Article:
Jesse Duplantis is a popular American televangelist and recently a left-wing news site shared a video of Duplantis speaking at a fund-raising event for another prominent televangelist, Kenneth Copeland.
In the brief clip, Duplantis appears to make the outrageous claim that one of the reasons Christ hasn’t returned yet is because believers are not giving enough money.
If Christians just gave more, Jesus would come sooner.
I am not exactly sure the full point Duplantis was trying to make as the video seems to be cut off before he provided further explanation on what he meant.
But as it stands, I don’t recall the Lord listing an increase in Church giving as one of the birth pangs leading to the Lord’s imminent return in Matthew 24.
Though embarrassing for many Christians, these type of stories are a good reminder of one of the fundamentals of the Christian faith.
As we read the Bible, we see time and again, that it does not hide the failures of the men and women of God.
David, who was called a man after God’s own heart, committed adultery and then tried to cover it up by arranging a mafia-style hit killing Bathsheba’s husband.
Moses was not allowed to enter the Promised Land because of his disobedience. As we move into the New Testament, we see Peter’s public denial of Christ.
God doesn’t hide the foibles and sins of our Biblical heroes, because it demonstrates that our actions, however abhorrent, do not change our identity or position in God.
The Jews were God’s chosen people and basically the Old Testament is a story of their endless failures, as they rejected God time again. Though those actions had consequences, it did not change their identity.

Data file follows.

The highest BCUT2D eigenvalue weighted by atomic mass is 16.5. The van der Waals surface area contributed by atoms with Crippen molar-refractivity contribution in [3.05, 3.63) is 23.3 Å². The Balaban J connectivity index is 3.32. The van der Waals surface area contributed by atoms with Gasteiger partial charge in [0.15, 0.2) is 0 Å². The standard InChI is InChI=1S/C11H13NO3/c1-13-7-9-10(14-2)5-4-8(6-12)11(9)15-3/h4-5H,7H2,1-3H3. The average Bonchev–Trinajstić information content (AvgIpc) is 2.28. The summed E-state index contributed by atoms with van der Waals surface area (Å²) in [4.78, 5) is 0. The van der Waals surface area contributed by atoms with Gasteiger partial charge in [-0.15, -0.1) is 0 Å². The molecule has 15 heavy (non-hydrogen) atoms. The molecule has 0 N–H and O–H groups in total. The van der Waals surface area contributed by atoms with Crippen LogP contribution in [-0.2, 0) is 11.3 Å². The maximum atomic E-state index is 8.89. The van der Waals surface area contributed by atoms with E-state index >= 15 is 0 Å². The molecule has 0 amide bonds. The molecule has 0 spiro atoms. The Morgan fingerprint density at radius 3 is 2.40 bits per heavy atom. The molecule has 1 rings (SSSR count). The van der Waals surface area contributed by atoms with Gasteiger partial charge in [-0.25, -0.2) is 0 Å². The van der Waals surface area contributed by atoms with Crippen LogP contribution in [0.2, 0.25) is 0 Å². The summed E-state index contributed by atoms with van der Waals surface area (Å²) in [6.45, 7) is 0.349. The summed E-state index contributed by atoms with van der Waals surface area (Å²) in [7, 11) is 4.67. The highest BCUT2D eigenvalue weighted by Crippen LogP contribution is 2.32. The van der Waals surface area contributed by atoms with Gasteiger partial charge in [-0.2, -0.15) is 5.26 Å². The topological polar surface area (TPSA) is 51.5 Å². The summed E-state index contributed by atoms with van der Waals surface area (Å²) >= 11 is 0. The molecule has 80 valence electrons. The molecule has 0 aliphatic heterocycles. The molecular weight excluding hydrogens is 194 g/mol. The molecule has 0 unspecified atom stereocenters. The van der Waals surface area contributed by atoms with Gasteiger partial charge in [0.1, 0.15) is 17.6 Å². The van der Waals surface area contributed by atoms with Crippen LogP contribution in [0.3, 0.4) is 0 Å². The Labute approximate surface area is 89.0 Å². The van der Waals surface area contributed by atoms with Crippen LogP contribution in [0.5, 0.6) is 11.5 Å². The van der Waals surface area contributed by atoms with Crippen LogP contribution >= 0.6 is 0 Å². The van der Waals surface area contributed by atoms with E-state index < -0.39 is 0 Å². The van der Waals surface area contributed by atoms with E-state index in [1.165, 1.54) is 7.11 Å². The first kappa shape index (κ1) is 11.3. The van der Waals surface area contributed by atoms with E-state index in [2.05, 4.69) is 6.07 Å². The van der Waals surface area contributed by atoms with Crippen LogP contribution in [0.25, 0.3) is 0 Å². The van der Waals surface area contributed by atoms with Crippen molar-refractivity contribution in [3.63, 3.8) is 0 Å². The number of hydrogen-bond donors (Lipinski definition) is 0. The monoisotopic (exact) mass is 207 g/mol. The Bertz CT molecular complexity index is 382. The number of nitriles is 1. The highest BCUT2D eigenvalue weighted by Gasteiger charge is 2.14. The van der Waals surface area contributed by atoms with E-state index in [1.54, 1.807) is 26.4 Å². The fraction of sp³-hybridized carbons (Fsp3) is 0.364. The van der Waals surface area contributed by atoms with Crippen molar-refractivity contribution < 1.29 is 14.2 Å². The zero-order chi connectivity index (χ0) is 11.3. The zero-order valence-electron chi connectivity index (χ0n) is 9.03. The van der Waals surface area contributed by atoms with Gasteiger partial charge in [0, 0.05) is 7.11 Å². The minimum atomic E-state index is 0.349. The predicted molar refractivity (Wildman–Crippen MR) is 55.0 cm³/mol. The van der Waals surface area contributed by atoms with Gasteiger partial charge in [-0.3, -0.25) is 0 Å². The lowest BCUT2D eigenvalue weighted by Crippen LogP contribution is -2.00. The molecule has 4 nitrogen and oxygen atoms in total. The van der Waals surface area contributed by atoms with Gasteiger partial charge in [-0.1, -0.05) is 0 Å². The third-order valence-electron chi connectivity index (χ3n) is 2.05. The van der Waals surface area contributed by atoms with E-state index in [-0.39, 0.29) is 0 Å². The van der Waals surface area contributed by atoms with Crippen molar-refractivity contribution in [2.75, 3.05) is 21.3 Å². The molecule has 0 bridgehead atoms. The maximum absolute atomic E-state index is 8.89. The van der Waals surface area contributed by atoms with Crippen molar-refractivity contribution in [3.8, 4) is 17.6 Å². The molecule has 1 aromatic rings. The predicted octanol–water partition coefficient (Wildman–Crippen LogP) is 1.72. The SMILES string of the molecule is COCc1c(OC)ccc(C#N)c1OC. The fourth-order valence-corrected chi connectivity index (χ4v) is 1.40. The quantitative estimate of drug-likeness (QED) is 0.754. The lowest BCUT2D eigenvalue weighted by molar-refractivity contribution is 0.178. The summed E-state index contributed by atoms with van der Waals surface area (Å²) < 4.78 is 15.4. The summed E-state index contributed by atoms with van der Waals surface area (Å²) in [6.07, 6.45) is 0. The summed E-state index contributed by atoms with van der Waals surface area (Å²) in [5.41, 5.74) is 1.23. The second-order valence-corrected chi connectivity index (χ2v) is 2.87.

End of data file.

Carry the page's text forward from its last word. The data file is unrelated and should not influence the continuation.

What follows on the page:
And in the New Testament, that theme continues and takes on a more personal note as we are called children of God.
Again, no matter our actions, we are still a child of God because of adoption (Ephesians 1:5).
That doesn’t change, even when we embarrass God.
Despite their actions, God still loved and accepted David, Moses, Peter, and Duplantis.
And though our actions may not be as public as a televangelist, it doesn’t change our identity either, because you were not chosen because of your great accomplishments and perfect lifestyles.
You were chosen because of God’s love.
At His baptism, God called Jesus His beloved Son, in whom He was well pleased (Matthew 3:16-17).
And when Satan challenged Jesus to prove He was the son of God by turning stone into bread four verses later, Christ responded that He did not live on bread alone, but by every word that proceeded from the mouth of God (Matthew 4:3-4).
In that moment Jesus was referring back to the words that God spoke at the Lord’s baptism.
Jesus understood that His identity as the Son of God was not based on how many miracles He performed, but solely on who God said He was.
In a recent teaching video, Pastor Mark Driscoll explained it this way:
“Jesus worked from His identity, not for His identity. You need to know this, you achievers, God didn’t create you to be achievers, He created you to be receivers. Your identity is not something you achieve, it’s something you receive.”
The key to the Christian life is first recognizing your identity in Christ. You are child of God, every day, not just on the good days.